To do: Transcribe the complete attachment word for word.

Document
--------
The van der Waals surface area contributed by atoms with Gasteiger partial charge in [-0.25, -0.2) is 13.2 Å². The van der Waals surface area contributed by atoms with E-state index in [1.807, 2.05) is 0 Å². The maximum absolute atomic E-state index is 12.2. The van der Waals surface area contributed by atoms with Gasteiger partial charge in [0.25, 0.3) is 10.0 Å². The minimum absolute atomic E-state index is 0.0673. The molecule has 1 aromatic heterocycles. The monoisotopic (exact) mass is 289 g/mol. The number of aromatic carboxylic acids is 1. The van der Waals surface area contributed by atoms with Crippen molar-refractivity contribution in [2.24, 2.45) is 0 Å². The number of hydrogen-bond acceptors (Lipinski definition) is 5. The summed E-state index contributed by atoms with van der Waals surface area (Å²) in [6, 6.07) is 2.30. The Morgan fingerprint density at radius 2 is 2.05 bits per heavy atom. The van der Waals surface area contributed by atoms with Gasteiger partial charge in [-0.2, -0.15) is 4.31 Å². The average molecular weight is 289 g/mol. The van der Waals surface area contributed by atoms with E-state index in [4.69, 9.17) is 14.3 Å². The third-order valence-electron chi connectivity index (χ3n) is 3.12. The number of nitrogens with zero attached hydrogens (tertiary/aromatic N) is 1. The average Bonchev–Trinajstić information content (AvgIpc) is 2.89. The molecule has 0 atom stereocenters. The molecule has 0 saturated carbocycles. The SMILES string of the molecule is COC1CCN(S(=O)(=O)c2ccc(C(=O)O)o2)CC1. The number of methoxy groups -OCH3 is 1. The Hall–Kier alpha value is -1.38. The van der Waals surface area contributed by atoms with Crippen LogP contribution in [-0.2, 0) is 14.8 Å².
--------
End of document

The van der Waals surface area contributed by atoms with Gasteiger partial charge in [-0.25, -0.2) is 13.2 Å². The van der Waals surface area contributed by atoms with E-state index in [1.807, 2.05) is 0 Å². The maximum absolute atomic E-state index is 12.2. The van der Waals surface area contributed by atoms with Gasteiger partial charge in [0.25, 0.3) is 10.0 Å². The minimum absolute atomic E-state index is 0.0673. The molecule has 1 aromatic heterocycles. The monoisotopic (exact) mass is 289 g/mol. The number of aromatic carboxylic acids is 1. The van der Waals surface area contributed by atoms with Crippen molar-refractivity contribution in [2.24, 2.45) is 0 Å². The number of hydrogen-bond acceptors (Lipinski definition) is 5. The summed E-state index contributed by atoms with van der Waals surface area (Å²) in [6, 6.07) is 2.30. The Morgan fingerprint density at radius 2 is 2.05 bits per heavy atom. The van der Waals surface area contributed by atoms with Gasteiger partial charge in [-0.2, -0.15) is 4.31 Å². The average molecular weight is 289 g/mol. The van der Waals surface area contributed by atoms with E-state index in [4.69, 9.17) is 14.3 Å². The third-order valence-electron chi connectivity index (χ3n) is 3.12. The number of nitrogens with zero attached hydrogens (tertiary/aromatic N) is 1. The average Bonchev–Trinajstić information content (AvgIpc) is 2.89. The molecule has 0 atom stereocenters. The molecule has 0 saturated carbocycles. The SMILES string of the molecule is COC1CCN(S(=O)(=O)c2ccc(C(=O)O)o2)CC1. The number of methoxy groups -OCH3 is 1. The Hall–Kier alpha value is -1.38. The van der Waals surface area contributed by atoms with Crippen LogP contribution in [-0.2, 0) is 14.8 Å².